The 2020 campaigns leading up to Election Day 2020 have been contentious, and the issue of how to ensure safe and effective student learning during the ongoing pandemic has been a flashpoint. By and large, President Donald Trump and Congressional Republicans have pushed to reopen schools in-person safely, even going so far as to tie in-person learning to COVID-19 relief funds. Democrats, on the other hand, have been more cautious, seeking to provide funds that support both in-person and remote learning. With a new administration apparently just around the corner, now is a good time to consider how President-Elect Joe Biden would handle remote learning and other issues that impact digital learning.
Below we analyze key items to pay attention to as we transition to the new administration. Additionally, please join us for a session at ISTE20 Live, “Recovering from COVID-19: Looking Ahead on Education Policy in 2021,” to learn more about the election’s expected impact.
Biden victory and two major agenda items to watch
With Biden victorious in the presidential race, educators and education leaders now turn their eyes to several items outlined in his campaign agenda and the Biden-Sanders Unity Task Force recommendations that have major implications for digital learning.
First, the Biden campaign platform supports “teacher mentoring, leadership and additional education.” Specifically, it states: “We need more opportunities for highly effective teachers to remain in the classroom and advance in their careers.” The president-elect has also called for tripling Title I under the Every Student Succeeds Act (ESSA), which provides support for at-risk students. Further, the Biden-Sanders Task Force recommends fully funding Titles II-A and IV-A. Under ESSA, states and districts may use funds under these programs to support educators’ capacities to effectively use technology for learning.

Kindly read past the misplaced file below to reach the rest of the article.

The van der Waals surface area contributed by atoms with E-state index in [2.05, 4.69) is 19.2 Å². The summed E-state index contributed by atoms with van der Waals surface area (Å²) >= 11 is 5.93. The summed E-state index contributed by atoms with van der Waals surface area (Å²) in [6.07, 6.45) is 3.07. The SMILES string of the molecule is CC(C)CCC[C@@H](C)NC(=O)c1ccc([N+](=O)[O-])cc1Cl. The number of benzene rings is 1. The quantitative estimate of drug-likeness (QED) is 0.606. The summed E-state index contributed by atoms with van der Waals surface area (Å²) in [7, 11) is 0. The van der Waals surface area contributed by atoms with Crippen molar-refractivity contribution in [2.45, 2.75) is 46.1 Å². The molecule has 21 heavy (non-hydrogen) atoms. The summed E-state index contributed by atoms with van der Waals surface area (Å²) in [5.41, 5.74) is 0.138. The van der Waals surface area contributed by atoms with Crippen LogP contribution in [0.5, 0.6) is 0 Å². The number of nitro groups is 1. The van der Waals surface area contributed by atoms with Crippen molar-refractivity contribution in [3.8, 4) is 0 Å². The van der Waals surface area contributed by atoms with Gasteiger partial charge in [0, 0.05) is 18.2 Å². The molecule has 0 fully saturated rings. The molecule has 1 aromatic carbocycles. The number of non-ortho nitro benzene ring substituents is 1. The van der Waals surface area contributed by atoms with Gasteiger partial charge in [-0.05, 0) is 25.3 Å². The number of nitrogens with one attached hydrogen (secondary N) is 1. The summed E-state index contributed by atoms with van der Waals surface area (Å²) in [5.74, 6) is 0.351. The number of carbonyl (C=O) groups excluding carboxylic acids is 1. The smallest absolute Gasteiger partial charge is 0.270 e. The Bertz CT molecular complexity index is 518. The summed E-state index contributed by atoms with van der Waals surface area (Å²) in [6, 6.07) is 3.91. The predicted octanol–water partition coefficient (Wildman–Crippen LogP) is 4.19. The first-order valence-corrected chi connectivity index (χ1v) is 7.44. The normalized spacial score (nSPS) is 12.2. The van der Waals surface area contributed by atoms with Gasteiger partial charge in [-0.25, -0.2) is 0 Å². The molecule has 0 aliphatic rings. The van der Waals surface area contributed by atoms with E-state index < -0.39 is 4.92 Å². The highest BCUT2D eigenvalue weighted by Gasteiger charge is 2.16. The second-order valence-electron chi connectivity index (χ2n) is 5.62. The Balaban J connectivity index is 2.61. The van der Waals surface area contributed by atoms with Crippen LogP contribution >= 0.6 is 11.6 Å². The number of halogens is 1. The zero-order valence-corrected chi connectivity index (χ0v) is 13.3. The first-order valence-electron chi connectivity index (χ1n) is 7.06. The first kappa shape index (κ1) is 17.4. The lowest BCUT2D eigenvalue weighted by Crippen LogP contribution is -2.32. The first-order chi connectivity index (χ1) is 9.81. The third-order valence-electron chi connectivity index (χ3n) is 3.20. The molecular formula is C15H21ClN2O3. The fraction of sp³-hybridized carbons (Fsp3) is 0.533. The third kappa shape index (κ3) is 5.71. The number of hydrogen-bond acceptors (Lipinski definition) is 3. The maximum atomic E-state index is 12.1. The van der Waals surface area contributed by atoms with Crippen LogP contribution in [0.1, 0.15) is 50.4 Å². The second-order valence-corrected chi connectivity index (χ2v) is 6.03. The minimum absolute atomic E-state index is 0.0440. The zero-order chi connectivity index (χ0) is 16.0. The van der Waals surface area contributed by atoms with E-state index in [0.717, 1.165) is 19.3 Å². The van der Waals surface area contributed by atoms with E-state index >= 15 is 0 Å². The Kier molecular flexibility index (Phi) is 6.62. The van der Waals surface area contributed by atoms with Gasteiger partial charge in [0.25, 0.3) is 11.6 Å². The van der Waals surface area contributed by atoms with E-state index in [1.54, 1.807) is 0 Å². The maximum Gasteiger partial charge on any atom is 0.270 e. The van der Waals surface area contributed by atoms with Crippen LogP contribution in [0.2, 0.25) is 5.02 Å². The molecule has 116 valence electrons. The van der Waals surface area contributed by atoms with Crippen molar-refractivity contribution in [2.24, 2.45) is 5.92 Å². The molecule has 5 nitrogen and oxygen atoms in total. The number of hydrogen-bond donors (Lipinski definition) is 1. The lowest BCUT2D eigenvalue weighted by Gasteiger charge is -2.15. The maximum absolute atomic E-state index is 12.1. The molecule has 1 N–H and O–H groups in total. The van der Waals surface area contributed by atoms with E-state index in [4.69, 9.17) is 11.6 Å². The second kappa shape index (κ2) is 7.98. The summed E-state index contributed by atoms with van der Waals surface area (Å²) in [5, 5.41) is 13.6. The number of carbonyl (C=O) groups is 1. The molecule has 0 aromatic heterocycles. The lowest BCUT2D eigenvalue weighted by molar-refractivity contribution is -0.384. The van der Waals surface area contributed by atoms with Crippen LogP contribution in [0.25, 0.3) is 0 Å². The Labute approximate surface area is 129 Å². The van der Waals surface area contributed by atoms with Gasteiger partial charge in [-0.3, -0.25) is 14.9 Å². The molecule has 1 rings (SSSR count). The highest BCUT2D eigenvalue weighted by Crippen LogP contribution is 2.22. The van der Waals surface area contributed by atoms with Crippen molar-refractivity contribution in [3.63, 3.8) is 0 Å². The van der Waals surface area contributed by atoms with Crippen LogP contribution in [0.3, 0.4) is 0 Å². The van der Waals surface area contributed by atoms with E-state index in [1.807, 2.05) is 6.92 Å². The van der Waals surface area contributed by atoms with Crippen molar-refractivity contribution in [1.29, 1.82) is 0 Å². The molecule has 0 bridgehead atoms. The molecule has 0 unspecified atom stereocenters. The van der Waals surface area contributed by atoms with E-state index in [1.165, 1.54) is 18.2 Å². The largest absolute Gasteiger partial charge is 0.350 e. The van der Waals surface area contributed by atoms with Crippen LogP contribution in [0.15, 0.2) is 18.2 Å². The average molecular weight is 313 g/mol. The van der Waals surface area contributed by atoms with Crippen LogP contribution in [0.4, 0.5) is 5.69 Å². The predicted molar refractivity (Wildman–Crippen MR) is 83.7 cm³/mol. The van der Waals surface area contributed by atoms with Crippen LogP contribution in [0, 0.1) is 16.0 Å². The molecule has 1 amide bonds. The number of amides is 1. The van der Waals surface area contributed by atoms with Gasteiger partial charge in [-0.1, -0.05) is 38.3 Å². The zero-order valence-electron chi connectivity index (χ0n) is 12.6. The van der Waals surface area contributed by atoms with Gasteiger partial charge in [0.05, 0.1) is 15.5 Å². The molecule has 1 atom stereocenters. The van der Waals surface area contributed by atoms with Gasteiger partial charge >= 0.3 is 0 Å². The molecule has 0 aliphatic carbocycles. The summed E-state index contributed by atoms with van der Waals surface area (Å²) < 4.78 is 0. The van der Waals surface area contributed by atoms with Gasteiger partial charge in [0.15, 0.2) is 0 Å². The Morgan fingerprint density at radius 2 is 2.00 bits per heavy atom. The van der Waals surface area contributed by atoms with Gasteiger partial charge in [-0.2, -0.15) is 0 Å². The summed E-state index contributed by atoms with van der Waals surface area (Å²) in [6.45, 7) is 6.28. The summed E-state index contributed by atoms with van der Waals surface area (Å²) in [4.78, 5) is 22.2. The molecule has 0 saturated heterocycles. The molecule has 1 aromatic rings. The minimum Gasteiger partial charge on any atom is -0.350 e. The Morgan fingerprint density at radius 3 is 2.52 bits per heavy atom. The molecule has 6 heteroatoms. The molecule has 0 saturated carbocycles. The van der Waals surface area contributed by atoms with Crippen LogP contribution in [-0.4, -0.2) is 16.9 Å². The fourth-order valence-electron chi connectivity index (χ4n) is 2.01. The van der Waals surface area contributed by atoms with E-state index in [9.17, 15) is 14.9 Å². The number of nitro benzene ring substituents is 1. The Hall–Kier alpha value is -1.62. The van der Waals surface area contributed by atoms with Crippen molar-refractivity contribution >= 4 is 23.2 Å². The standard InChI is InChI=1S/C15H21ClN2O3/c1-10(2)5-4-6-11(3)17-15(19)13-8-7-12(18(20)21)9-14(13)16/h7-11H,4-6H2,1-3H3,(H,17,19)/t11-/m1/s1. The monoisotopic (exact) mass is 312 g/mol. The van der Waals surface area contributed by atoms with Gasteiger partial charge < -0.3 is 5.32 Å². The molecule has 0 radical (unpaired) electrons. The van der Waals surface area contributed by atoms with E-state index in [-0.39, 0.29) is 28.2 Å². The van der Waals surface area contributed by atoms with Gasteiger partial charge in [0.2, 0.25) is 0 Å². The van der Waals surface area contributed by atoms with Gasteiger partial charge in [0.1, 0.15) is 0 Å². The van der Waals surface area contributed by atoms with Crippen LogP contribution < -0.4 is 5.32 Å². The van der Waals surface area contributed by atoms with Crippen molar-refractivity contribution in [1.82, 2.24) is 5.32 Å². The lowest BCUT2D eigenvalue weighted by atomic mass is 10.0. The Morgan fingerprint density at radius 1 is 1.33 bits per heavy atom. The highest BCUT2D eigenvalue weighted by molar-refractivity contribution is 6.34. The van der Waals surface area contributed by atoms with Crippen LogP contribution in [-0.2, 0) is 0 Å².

Second, the Biden-Sanders Task Force’s recommendations include support for increasing students’ access to the internet, proposing to “improve and expand the federal E-rate … program to support and increase technology access in public schools.” The campaign also recognized the need to address the homework gap — the lack of home internet access and appropriate devices for millions of rural, low-income and minority students.
Potential barriers in the U.S. Senate
Pursuing this policy agenda inevitably requires support from the legislative branch, and current election results point to potential future barriers. Republicans may retain the majority in the U.S. Senate, as Democrats have only definitively gained two Senate seats in Arizona and Colorado, while losing one in Alabama. While two Senate seats remain to be decided in the January Georgia runoff elections, the odds are high that Senator Mitch McConnell (R-Ky.), who was just re-elected to his seat, would remain as majority leader by one or two votes. This narrow Senate Republican majority would require Biden to persuade more moderate Republican Senators like Lisa Murkowski (R-Alaska), Susan Collins (R-Maine), and Mitt Romney (R-Utah) to advance his education and edtech agenda.